Pellet Grills 101: Your Guide to Cooking on a Smoker
Pellet grills can do the work of a smoker, grill and oven — all in your backyard. Here's why you need one, pronto.
Pellet grills are an exciting advancement in barbecuing. Most commonly known as "smokers," these grills are powered by hardwood pellets and act more like an outdoor oven than a standard gas or charcoal grill. These grills seem to be everywhere these days, but the real question is how do they work? And should you be investing in one? Here, we break down everything you need to know about pellet grills before you buy one.
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What Is a Pellet Grill?
Pellet grills utilize ignited wood pellets and a system of fans to heat food to a specific temperature, quite like an outdoor convection oven. Pellet grills can be used to smoke, grill, bake and even braise food. Nearly anything you make in a standard oven can be made on a pellet grill.
How Does a Pellet Grill Work?
The heat is generated from wood pellets that are placed in a chamber called a "pellet hopper." Those pellets move through an auger to a fire pot, which heats the entire cooking chamber of the grill. Through a fan system, heat and smoke are dispensed throughout the grill, providing a naturally rich and woody flavor from the pellets. Though pellet grills certainly share some characteristics of your traditional grills, there are a couple of major differences that set pellet grills apart: most notably, the combination of deep flavor, versatility and efficiency.
Benefits of a Pellet Grill
We already know that pellet grills can be used to smoke, grill, bake and even braise food, and with all those capabilities it’s no surprise that they act more like an outdoor oven than a traditional grill. However, the team at Traeger (one of the leading providers of pellet grills) says that most first time users are shocked at the versatility of a pellet grill. Ginevra Iverson, test kitchen director at Food Network, says that with all those capabilities, the options for what to cook on a pellet grill are nearly endless because unlike other grills or smokers, a pellet grill allows you to cook something low and slow — or hotter and faster. You can also set a specific temperature which makes for consistent, efficient cooking every time. Ginevra mentions that with no direct heat cooking and no open flame, you don’t even have to worry about flare-ups!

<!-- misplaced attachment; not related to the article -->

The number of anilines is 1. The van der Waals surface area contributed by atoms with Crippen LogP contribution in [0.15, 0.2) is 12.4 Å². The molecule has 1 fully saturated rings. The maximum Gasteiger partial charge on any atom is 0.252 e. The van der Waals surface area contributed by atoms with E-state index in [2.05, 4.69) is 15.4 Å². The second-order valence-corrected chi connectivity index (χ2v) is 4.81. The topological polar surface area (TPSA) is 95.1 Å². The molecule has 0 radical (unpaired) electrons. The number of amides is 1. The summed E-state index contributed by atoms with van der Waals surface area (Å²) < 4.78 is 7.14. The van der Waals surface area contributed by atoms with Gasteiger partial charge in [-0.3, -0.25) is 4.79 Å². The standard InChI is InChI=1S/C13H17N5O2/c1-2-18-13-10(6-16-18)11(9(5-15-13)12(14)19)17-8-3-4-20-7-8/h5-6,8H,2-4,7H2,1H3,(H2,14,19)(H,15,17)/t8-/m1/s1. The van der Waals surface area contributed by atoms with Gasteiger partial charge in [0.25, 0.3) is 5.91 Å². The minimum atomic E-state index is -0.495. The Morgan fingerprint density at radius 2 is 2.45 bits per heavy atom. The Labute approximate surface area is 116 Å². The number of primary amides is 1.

Pellet Grill vs. Gas Grill
The biggest difference between a pellet grill and a gas grill: the flavor! Pellet grills are powered by hardwood pellets and thus impart a naturally sweet, spicy, smoky flavor to everything you cook; a flavor that is unmatched by cooking on gas or charcoal grills. The team at Traeger says: "The smoke acts as a wholly separate seasoning, adding a deeper and more robust flavor to whatever you decide to cook."
Ginevra agrees, and says that the flavor of cooking with wood pellets doesn’t even compare to the flavor of cooking on a gas grill. Sure, you can argue that cooking over an open flame like you would on a gas grill gives off flavor, but what if you could get that meaty, smoky flavor without the inevitable ashy, burnt and blackened taste? That’s where your pellet grill comes in. Heat is generated through combustion, by igniting wood pellets and circulating heat through a fan system. Much like a convection oven, this allows us to set and maintain a specific temperature without worrying about the unpredictability of open fire flare-ups.
Pellet Grill vs. Charcoal Grill
Although charcoal grills are certainly known for smoky flavor, there’s one major difference that sets pellet grills apart from their charcoal counterpart: temperature regulation. Whatever temperature you decide to set your pellet grill to, you can be certain that it will maintain it. One of the biggest downfalls of a charcoal grill is that although it can achieve high temperatures, it’s difficult to maintain high temperatures. We’ve all been there; you’ve heated your coals to the perfect temperature and before you know it, they’re cooling off again! Pellet grills allow you to set a specific cooking temperature (some even support the use of an internal thermometer that pairs with your Bluetooth), so you can check on the doneness of your meat from the comfort of your couch. This system makes for a much more predictable, manageable and convenient grilling experience. "The pellet grill has become my go-to for easy weeknight dinners," says Ginevra. "My kids are particularly excited for chicken wings on the grill, and I love it because I can set it and forget it.”
What to Cook on a Pellet Grill
Ginevra says that a pellet grill is best for cooking low and slow dishes like brisket, pork shoulder (pictured) or a side of salmon, because with specifically controlled temperature, it gives results that mimic those produced from sous vide cooking. However, she also recommends using the higher heat setting to cook something faster, like a stuffed-crust pizza. "It’s amazing how the grill can act exactly like an oven by maintaining a completely stable temperature with a well-sealed, sturdy lid that makes it great for baking things like a crispy pizza." You can even use the grill to roast a whole chicken! For extra crispy skin, Ginevra suggests cranking up the heat for the last 15 minutes.
Should You Buy a Pellet Grill?
Ginevra says that although a pellet grill is a fantastic option for any home cook that loves to grill, they’re not for everyone. They are pricier than your average grill, ranging from $499.99 to $1999.99. Lastly, the required maintenance can be a bit more of a burden than other grills, as pellet grills from companies like Traeger and Weber recommend cleaning the grates after every use. For best results, preheat the grill on high for 15 minutes with the lid closed, and then brush the grates clean with a grill brush.
Popular Pellet Grill Brands